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11 hours ago, Blackmer Brandon said:

watch videos on youtube

Welcome aboard. youtube is OK if you are watching the right channel's. However there are a lot of videos that are down right dangerous, by people with a video camera and internet connection. There is a thread here that lists a lot of good blacksmith videos, many made by IFI members.

Above all else practice safety with using personal protection equipment.

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On ‎12‎/‎17‎/‎2019 at 7:37 AM, Blackmer Brandon said:

thanks everyone for the motivation and the helpful tips.

Brandon I see that Howe, Indiana is only about an hour from Kalamazoo, Michigan.  There is a place in Kalamazoo, Tillers International, that has courses in lots of "old-timey" crafts, including a bunch of blacksmithing related subjects.  These are usually two-day, weekend classes.  It might be something to look into.

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To Assume the information that was fed to me by a known smith is correct and true to my limited understanding.    If something is said..  I should do my own homework to also understand the material or information presented.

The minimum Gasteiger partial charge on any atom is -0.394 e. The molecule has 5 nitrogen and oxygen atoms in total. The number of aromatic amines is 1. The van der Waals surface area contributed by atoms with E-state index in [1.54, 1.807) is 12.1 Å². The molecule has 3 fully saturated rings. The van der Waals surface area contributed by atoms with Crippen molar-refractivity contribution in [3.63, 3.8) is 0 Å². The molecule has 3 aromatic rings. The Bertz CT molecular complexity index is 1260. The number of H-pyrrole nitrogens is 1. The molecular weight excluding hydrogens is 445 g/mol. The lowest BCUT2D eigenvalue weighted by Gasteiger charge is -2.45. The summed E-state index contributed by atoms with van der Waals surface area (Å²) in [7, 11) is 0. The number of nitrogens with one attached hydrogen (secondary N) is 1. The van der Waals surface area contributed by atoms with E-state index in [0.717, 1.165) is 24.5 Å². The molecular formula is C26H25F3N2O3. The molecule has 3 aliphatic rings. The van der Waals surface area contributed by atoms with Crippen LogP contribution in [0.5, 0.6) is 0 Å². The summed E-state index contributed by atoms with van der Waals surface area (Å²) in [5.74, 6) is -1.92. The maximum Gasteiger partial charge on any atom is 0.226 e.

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Thanks for all of the info guys, I also hope everyone had a good Christmas. I was wondering where does everyone get their coal from if you are using coal. my forge is an old rivet forge that has a lever blower and was going to use coal but having trouble finding any near me and was wondering if it was worth buying it from like amazon?

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There are coal sources in your area as is a local ABANA chapter or Local blacksmith group who has meetings. they will be able to offer you the best resources information.  Someone here might know of the groups around. 

Few years ago I had spoken to someone in Indiana and they found a source locally or the coal..  Can't remember whom it was.. 



Coal for the most part is expensive to ship so is best to buy locally.  

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Check with the ABANA affiliates around you; not just in IN. They should know where to go!

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Great read, Thanks for letting me hang out and learn. I will most likely ask some stupid questions as I move forward so bear with me LOL.   I'm a big reader before I start any new venture. 

I am just starting out, I only have an anvil so far has been in the family over 100 years, my wife's grandfather owned a blacksmith shop from 1890 until he passed. It should serve me well. Will be a few months before I get all the things I need and even start to pound any hot steel! 

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Yes sir done a few days back, just getting into the meat of the forum now. My first post was trying to find out about the Trenton Anvil I have.